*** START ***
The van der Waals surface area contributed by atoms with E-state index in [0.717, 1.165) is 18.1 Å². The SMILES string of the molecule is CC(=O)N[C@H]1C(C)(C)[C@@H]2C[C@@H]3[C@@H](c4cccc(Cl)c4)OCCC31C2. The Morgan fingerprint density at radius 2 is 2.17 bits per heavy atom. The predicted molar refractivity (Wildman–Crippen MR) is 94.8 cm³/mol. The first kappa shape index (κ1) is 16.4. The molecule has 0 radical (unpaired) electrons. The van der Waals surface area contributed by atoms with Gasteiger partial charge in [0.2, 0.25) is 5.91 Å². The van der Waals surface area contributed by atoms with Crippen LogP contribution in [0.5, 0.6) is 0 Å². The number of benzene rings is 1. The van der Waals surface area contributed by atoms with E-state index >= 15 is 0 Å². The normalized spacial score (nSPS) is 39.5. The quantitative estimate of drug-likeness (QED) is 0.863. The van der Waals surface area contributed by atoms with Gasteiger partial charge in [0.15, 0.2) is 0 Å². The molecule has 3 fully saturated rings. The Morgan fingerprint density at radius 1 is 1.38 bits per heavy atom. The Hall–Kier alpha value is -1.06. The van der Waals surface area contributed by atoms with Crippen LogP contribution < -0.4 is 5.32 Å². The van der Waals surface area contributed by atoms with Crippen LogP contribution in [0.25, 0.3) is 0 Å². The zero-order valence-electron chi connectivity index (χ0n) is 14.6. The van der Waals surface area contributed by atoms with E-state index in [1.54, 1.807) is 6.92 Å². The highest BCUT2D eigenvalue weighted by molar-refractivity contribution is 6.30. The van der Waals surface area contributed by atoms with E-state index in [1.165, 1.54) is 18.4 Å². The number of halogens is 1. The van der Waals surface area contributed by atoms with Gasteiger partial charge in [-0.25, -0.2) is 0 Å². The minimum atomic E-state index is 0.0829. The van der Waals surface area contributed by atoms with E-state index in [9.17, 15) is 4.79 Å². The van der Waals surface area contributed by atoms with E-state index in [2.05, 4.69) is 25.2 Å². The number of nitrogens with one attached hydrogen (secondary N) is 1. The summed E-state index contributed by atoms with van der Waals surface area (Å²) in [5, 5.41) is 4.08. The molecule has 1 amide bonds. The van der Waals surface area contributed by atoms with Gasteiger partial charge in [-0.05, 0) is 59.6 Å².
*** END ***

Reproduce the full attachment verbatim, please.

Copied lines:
The van der Waals surface area contributed by atoms with E-state index in [0.717, 1.165) is 18.1 Å². The SMILES string of the molecule is CC(=O)N[C@H]1C(C)(C)[C@@H]2C[C@@H]3[C@@H](c4cccc(Cl)c4)OCCC31C2. The Morgan fingerprint density at radius 2 is 2.17 bits per heavy atom. The predicted molar refractivity (Wildman–Crippen MR) is 94.8 cm³/mol. The first kappa shape index (κ1) is 16.4. The molecule has 0 radical (unpaired) electrons. The van der Waals surface area contributed by atoms with Gasteiger partial charge in [0.2, 0.25) is 5.91 Å². The van der Waals surface area contributed by atoms with Crippen LogP contribution in [0.5, 0.6) is 0 Å². The number of benzene rings is 1. The van der Waals surface area contributed by atoms with E-state index >= 15 is 0 Å². The normalized spacial score (nSPS) is 39.5. The quantitative estimate of drug-likeness (QED) is 0.863. The van der Waals surface area contributed by atoms with Gasteiger partial charge in [0.15, 0.2) is 0 Å². The molecule has 3 fully saturated rings. The Morgan fingerprint density at radius 1 is 1.38 bits per heavy atom. The Hall–Kier alpha value is -1.06. The van der Waals surface area contributed by atoms with Crippen LogP contribution < -0.4 is 5.32 Å². The van der Waals surface area contributed by atoms with Crippen LogP contribution in [0.25, 0.3) is 0 Å². The zero-order valence-electron chi connectivity index (χ0n) is 14.6. The van der Waals surface area contributed by atoms with E-state index in [1.54, 1.807) is 6.92 Å². The highest BCUT2D eigenvalue weighted by molar-refractivity contribution is 6.30. The van der Waals surface area contributed by atoms with E-state index in [1.165, 1.54) is 18.4 Å². The number of halogens is 1. The van der Waals surface area contributed by atoms with Gasteiger partial charge in [-0.25, -0.2) is 0 Å². The minimum atomic E-state index is 0.0829. The van der Waals surface area contributed by atoms with E-state index in [9.17, 15) is 4.79 Å². The van der Waals surface area contributed by atoms with E-state index in [2.05, 4.69) is 25.2 Å². The number of nitrogens with one attached hydrogen (secondary N) is 1. The summed E-state index contributed by atoms with van der Waals surface area (Å²) in [5, 5.41) is 4.08. The molecule has 1 amide bonds. The van der Waals surface area contributed by atoms with Gasteiger partial charge in [-0.05, 0) is 59.6 Å².